At the end of a number of twists and turns, the Empress reveals that she knows not just about Rory’s indestructible qualities, but about his connection to a large and mysterious box that was brought back to Rome at the same time that he was. She knows the whereabouts of the Pandorica. It’s stored in a vault somewhere, a treasure she doesn’t care about, but as long as Rory does care about it, he’s stuck in her service.
This first story ends with Augusta announcing that she has “an exciting new job for you.”
The Unwilling Assassin
Rory’s new job as the Empress’s assassin keeps him busy. She’s a short-tempered woman who wants a lot of people killed, not just those who are political threats like her late husband’s brother and his mistress, but for trivial reasons like spilling her wine at a banquet or personal slights. But Rory’s a kind-hearted guy who doesn’t want to kill anybody. Instead of murdering the people he’s been assigned to kill, Rory gives them money and arranges to fake their deaths while they get out of Rome.
This strategy works at first, but the Empress’s chief spy has been watching him and noticing the lack of bodies. Also, some of the people he hasn’t killed aren’t very good at playing dead and go around Rome on their usual business when they should be in hiding.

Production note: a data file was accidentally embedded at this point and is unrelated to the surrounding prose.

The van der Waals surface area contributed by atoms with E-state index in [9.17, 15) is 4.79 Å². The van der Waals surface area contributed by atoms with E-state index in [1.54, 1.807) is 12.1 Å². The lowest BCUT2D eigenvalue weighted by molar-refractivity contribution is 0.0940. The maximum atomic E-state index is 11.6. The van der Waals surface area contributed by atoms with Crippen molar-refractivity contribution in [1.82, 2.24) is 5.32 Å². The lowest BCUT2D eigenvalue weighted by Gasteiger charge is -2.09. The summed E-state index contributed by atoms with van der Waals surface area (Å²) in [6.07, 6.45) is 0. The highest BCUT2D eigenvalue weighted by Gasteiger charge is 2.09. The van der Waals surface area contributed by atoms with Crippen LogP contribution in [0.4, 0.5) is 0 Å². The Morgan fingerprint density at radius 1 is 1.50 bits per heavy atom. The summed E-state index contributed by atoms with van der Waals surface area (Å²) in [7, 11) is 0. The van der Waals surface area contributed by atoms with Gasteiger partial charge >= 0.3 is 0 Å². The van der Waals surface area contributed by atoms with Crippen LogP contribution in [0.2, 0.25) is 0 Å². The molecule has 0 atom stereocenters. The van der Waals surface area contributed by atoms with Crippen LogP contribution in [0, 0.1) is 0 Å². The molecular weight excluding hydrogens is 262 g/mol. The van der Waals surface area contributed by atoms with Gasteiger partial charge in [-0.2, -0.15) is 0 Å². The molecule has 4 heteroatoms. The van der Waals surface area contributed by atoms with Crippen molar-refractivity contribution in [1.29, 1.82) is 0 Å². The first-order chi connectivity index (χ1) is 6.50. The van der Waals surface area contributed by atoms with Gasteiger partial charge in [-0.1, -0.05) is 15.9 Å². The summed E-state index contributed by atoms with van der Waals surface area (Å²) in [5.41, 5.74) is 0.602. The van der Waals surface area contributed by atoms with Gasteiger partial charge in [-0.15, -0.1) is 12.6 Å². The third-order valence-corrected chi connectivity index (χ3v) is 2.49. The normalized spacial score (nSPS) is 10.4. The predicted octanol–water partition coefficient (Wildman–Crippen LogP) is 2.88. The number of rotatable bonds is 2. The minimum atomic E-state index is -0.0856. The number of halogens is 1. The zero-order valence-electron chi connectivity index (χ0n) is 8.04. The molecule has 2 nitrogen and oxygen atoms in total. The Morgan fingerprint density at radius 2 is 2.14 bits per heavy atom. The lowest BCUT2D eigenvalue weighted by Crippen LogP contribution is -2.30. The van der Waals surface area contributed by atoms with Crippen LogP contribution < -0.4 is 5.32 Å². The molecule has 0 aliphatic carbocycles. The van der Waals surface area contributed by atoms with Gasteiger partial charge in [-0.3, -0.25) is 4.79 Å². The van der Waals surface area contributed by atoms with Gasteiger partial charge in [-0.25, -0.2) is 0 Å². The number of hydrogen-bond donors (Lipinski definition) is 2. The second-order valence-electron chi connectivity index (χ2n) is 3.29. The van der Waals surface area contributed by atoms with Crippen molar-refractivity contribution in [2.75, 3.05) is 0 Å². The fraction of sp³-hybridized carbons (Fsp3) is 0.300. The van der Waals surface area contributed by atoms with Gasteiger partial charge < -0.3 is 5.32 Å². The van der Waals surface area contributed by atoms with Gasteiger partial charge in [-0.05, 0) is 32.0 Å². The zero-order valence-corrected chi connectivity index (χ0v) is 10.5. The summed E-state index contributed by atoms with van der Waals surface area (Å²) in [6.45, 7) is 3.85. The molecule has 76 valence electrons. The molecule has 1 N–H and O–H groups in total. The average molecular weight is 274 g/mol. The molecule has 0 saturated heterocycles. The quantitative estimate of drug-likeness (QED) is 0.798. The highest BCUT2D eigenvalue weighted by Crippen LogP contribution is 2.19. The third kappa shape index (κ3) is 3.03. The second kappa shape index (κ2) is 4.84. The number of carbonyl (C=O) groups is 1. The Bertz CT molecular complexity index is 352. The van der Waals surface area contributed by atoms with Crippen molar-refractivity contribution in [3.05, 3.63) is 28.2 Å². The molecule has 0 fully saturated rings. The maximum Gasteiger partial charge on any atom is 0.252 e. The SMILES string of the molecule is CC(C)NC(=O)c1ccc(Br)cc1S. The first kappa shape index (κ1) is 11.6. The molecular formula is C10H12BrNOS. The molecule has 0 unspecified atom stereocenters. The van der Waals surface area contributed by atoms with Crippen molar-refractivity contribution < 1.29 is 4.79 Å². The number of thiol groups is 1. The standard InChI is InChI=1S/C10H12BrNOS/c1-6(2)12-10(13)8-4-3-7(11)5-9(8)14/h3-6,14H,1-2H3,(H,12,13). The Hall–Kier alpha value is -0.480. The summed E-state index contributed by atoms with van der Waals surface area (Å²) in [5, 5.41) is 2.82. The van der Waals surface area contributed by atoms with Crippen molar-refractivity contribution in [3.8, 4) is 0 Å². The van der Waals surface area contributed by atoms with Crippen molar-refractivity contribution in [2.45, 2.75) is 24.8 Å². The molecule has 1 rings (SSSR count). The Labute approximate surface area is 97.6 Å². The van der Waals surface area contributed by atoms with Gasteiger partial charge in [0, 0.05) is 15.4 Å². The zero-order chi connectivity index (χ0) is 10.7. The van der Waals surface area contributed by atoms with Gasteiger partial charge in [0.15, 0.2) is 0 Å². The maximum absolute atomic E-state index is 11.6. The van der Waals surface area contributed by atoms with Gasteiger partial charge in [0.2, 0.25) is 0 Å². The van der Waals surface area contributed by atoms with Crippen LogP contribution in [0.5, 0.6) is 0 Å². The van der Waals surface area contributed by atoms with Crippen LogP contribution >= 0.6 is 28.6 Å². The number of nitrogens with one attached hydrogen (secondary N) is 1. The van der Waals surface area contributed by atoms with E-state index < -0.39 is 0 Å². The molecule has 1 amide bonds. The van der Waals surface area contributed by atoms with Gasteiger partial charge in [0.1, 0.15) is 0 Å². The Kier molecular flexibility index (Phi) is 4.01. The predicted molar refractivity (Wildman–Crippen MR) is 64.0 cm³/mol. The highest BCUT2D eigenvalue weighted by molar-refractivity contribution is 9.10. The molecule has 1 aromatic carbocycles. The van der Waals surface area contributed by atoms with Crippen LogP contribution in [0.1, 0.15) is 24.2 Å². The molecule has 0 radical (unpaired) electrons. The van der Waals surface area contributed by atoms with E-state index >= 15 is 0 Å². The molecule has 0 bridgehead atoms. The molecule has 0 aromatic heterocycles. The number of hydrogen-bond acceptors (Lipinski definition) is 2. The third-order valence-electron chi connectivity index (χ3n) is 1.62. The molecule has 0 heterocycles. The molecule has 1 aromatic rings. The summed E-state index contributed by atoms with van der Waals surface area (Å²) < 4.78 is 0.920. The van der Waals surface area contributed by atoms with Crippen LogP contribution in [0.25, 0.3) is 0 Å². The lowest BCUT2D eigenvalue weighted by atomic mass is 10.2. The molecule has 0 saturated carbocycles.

In both of these stories, a soothsayer has been hanging around, writing bad poems and making ominous predictions. In “Gladiator,” he tried to warn the Emperor about the danger he was in; now, the soothsayer is saying that the Empress won’t last long, and he doesn’t seem disappointed about it. In a nice little nod to the Doctor Who episodes this audio series is based on, he’s the only person who mentions that there are no longer any stars in the sky (the Universe sort of ended in 120). When Augusta declares that he has to go, she follows up personally to be sure that Rory carries this job through. But things don’t work out as planned. and one of the Empress’s earlier assassination plots rebounds to work against her.
I would say that the first two stories were amusing; I enjoyed them, but I didn’t laugh out loud until this third story. Even so, it’s also the most serious and the most sentimental of the three.
With the Empress gone, there’s a power vacuum in Rome and the man who has gained has a reputation for being impossible to kill is pushed forward to become the next Emperor. Sure, it’s a step up from centurion, gladiator, or imperial assassin, but Rory’s not any happier in his new job. There’s more to being Emperor than just lying around and eating grapes, as he soon discovers, but his position gives him the opportunity to recover and protect the Pandorica–which is all that really matters to him.